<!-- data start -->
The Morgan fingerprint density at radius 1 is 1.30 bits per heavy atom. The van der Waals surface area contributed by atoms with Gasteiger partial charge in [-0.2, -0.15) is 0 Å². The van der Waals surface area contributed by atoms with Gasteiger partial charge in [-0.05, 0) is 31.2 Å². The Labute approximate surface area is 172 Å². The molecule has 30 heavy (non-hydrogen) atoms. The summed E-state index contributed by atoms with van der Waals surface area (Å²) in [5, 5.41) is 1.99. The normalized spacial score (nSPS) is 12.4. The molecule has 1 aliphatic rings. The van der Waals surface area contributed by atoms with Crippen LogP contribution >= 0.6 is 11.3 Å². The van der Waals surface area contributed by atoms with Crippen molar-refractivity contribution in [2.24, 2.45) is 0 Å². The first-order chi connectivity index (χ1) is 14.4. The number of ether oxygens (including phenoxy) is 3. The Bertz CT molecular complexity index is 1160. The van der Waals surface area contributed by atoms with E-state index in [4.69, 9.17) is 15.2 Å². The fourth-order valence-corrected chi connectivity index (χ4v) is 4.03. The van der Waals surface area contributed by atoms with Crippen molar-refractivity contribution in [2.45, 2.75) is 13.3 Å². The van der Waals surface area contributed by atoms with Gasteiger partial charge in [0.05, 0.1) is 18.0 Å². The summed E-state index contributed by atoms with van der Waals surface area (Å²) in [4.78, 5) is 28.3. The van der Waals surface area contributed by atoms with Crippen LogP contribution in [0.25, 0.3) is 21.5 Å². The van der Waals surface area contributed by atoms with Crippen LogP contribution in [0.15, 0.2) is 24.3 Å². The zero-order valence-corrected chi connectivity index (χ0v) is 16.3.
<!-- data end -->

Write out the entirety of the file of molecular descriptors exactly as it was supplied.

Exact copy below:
The Morgan fingerprint density at radius 1 is 1.30 bits per heavy atom. The van der Waals surface area contributed by atoms with Gasteiger partial charge in [-0.2, -0.15) is 0 Å². The van der Waals surface area contributed by atoms with Gasteiger partial charge in [-0.05, 0) is 31.2 Å². The Labute approximate surface area is 172 Å². The molecule has 30 heavy (non-hydrogen) atoms. The summed E-state index contributed by atoms with van der Waals surface area (Å²) in [5, 5.41) is 1.99. The normalized spacial score (nSPS) is 12.4. The molecule has 1 aliphatic rings. The van der Waals surface area contributed by atoms with Crippen LogP contribution >= 0.6 is 11.3 Å². The van der Waals surface area contributed by atoms with Crippen molar-refractivity contribution in [2.24, 2.45) is 0 Å². The first-order chi connectivity index (χ1) is 14.4. The number of ether oxygens (including phenoxy) is 3. The Bertz CT molecular complexity index is 1160. The van der Waals surface area contributed by atoms with E-state index in [4.69, 9.17) is 15.2 Å². The fourth-order valence-corrected chi connectivity index (χ4v) is 4.03. The van der Waals surface area contributed by atoms with Crippen molar-refractivity contribution in [2.45, 2.75) is 13.3 Å². The van der Waals surface area contributed by atoms with Gasteiger partial charge in [0.05, 0.1) is 18.0 Å². The summed E-state index contributed by atoms with van der Waals surface area (Å²) in [4.78, 5) is 28.3. The van der Waals surface area contributed by atoms with Crippen LogP contribution in [0.25, 0.3) is 21.5 Å². The van der Waals surface area contributed by atoms with Crippen LogP contribution in [0.15, 0.2) is 24.3 Å². The zero-order valence-corrected chi connectivity index (χ0v) is 16.3.